In the present study, the team targeted the so-called APP Swedish mutation, which is located at the beta-secretase cleavage site of APP and results in significantly higher Abeta production in affected patients.
"We used this mutation with a strong disease phenotypic outcome to demonstrate the beneficial effects of the new therapeutic approach, which can be applied to other FAD mutations using specific single-guide RNAs (sgRNAs)," Ip explained.
However, while genome editing had previously been used to disrupt APPswe in mutated transgenic mice, low genome-editing efficiency prevented its therapeutic evaluation.
Reported in the July 26, 2021, edition of Nature Biomedical Engineering, the HKUST-led study therefore investigated AAV-mediated delivery of Cas9 and sgRNA specifically targeting the APPswe mutation.
Injected directly into adult hippocampus, a single administration of a BBB-crossing AAV-Cas9 vector targeting the APPswe mutation was shown to achieve efficient genome editing and alleviated multiple Abeta-associated pathologies in transgenic mouse models of Abeta deposition.
"We demonstrated the genome editing efficiency of this approach using T7 endonuclease I assay and a targeted deep sequencing method," explained Ip.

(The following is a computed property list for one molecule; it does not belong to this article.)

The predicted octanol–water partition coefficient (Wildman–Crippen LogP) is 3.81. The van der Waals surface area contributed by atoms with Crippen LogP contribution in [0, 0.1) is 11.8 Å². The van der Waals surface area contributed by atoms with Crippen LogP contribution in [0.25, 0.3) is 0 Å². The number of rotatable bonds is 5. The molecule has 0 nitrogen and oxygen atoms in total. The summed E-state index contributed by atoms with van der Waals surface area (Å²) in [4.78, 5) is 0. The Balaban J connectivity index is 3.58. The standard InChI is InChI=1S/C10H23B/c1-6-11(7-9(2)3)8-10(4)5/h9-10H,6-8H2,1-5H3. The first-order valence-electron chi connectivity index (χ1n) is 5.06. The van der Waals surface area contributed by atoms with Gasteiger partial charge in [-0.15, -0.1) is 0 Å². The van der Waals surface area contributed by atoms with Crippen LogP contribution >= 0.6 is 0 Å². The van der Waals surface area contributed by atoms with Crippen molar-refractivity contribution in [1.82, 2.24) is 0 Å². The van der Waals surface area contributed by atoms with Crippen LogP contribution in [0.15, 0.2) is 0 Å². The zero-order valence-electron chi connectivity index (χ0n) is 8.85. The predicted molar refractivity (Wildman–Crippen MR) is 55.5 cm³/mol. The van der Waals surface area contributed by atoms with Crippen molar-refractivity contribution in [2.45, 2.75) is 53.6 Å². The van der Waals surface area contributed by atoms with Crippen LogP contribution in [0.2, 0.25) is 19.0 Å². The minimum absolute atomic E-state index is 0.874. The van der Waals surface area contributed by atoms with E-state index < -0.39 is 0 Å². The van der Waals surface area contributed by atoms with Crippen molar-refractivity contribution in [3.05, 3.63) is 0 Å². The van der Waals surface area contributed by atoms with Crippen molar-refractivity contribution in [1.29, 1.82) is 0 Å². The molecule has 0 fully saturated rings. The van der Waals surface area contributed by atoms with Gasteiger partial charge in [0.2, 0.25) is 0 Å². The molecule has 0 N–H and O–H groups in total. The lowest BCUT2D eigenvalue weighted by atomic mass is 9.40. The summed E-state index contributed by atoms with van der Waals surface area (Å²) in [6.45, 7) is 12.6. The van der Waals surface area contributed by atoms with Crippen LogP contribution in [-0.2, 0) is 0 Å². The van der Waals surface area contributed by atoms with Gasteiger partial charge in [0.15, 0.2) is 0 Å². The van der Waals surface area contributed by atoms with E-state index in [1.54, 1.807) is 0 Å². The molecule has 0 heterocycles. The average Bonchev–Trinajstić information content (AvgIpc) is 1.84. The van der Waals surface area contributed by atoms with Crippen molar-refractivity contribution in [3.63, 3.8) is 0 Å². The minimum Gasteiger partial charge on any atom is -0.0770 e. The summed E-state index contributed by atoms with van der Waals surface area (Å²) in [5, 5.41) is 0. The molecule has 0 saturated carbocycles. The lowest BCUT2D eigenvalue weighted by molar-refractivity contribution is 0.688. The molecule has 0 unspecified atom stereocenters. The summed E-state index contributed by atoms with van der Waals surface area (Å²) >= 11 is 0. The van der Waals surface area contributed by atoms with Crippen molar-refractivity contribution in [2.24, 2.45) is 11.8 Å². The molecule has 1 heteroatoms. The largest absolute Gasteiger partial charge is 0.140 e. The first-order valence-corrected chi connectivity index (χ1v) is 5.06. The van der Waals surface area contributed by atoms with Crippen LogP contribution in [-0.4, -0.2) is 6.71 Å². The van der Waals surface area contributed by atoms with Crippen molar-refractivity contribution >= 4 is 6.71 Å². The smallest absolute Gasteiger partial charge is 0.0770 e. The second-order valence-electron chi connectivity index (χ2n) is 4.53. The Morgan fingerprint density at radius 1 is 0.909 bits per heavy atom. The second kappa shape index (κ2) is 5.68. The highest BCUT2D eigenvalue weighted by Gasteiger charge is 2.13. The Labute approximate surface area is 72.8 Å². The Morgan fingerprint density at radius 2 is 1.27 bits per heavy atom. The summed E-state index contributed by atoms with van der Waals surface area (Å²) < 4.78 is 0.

"This approach achieved a genome editing efficiency of 27%, which is very high compared to other studies using genome editing for AD," she said.
Using both immunolabeling and behavioral tests, the team showed that "genome editing significantly alleviated pathologies including Abeta deposition, gliosis, neurite dystrophy and impaired cognitive performance," Ip said. The effects persisted for at least 6 months.
In AD, "microgliosis is a major contributor to disease pathogenesis, as impaired microglia cannot clear Abeta, while activated microglia release pro- and anti-inflammatory cytokines affecting brain functions."
Consequently, "decreasing microgliosis can restore microglial functions and reduce neuroinflammation, subsequently restoring normal brain function," she noted.
"Neurite dystrophy also contributes to AD pathogenesis, as it alters axonal transport and synaptic release properties, disrupting synaptic communication, so reducing neurite dystrophy can also help protect synaptic function."
Brain-wide disease-modifying genome editing could therefore represent a viable strategy for treating familial AD and other monogenic diseases affecting multiple brain regions.
"This PoC study demonstrates the feasibility of using this genome editing approach for efficient brain-wide gene editing and provides experimental evidence that it can reduce disease pathology and improve cognitive functions.
"It further serves as an important step in promoting use of genome editing in brain disease treatment, specifically in developing precision medicine for inherited forms of neurodegenerative disorders," said Ip.
"However, much more work is needed, especially safety evaluation, before this research can be translated into the clinic. Therefore, we will be further evaluating the safety of this systemic Cas9 delivery system and analyzing the long-term beneficial effects of genome editing in transgenic mice."